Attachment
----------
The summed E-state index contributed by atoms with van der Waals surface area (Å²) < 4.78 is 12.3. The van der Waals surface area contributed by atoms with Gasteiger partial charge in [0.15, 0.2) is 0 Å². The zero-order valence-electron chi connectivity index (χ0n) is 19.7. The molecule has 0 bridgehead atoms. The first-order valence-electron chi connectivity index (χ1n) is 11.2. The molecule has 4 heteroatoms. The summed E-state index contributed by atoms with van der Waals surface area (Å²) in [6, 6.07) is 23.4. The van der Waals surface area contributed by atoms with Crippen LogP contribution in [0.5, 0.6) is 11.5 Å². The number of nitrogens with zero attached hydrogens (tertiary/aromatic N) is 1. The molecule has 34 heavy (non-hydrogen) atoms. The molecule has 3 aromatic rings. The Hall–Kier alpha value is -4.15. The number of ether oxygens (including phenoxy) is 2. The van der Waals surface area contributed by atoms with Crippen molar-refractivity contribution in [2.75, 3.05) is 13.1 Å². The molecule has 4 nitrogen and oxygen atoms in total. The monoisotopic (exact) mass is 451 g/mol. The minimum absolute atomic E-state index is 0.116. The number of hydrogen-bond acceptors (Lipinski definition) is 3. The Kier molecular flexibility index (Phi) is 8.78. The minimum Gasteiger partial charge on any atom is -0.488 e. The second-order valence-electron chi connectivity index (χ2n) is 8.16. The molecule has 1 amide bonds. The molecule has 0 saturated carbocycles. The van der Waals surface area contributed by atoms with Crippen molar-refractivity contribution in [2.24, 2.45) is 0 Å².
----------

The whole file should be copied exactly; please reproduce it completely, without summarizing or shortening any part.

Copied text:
The summed E-state index contributed by atoms with van der Waals surface area (Å²) < 4.78 is 12.3. The van der Waals surface area contributed by atoms with Gasteiger partial charge in [0.15, 0.2) is 0 Å². The zero-order valence-electron chi connectivity index (χ0n) is 19.7. The molecule has 0 bridgehead atoms. The first-order valence-electron chi connectivity index (χ1n) is 11.2. The molecule has 4 heteroatoms. The summed E-state index contributed by atoms with van der Waals surface area (Å²) in [6, 6.07) is 23.4. The van der Waals surface area contributed by atoms with Crippen LogP contribution in [0.5, 0.6) is 11.5 Å². The number of nitrogens with zero attached hydrogens (tertiary/aromatic N) is 1. The molecule has 34 heavy (non-hydrogen) atoms. The molecule has 3 aromatic rings. The Hall–Kier alpha value is -4.15. The number of ether oxygens (including phenoxy) is 2. The van der Waals surface area contributed by atoms with Crippen molar-refractivity contribution in [2.75, 3.05) is 13.1 Å². The molecule has 4 nitrogen and oxygen atoms in total. The monoisotopic (exact) mass is 451 g/mol. The minimum absolute atomic E-state index is 0.116. The number of hydrogen-bond acceptors (Lipinski definition) is 3. The Kier molecular flexibility index (Phi) is 8.78. The minimum Gasteiger partial charge on any atom is -0.488 e. The second-order valence-electron chi connectivity index (χ2n) is 8.16. The molecule has 1 amide bonds. The molecule has 0 saturated carbocycles. The van der Waals surface area contributed by atoms with Crippen molar-refractivity contribution in [2.24, 2.45) is 0 Å².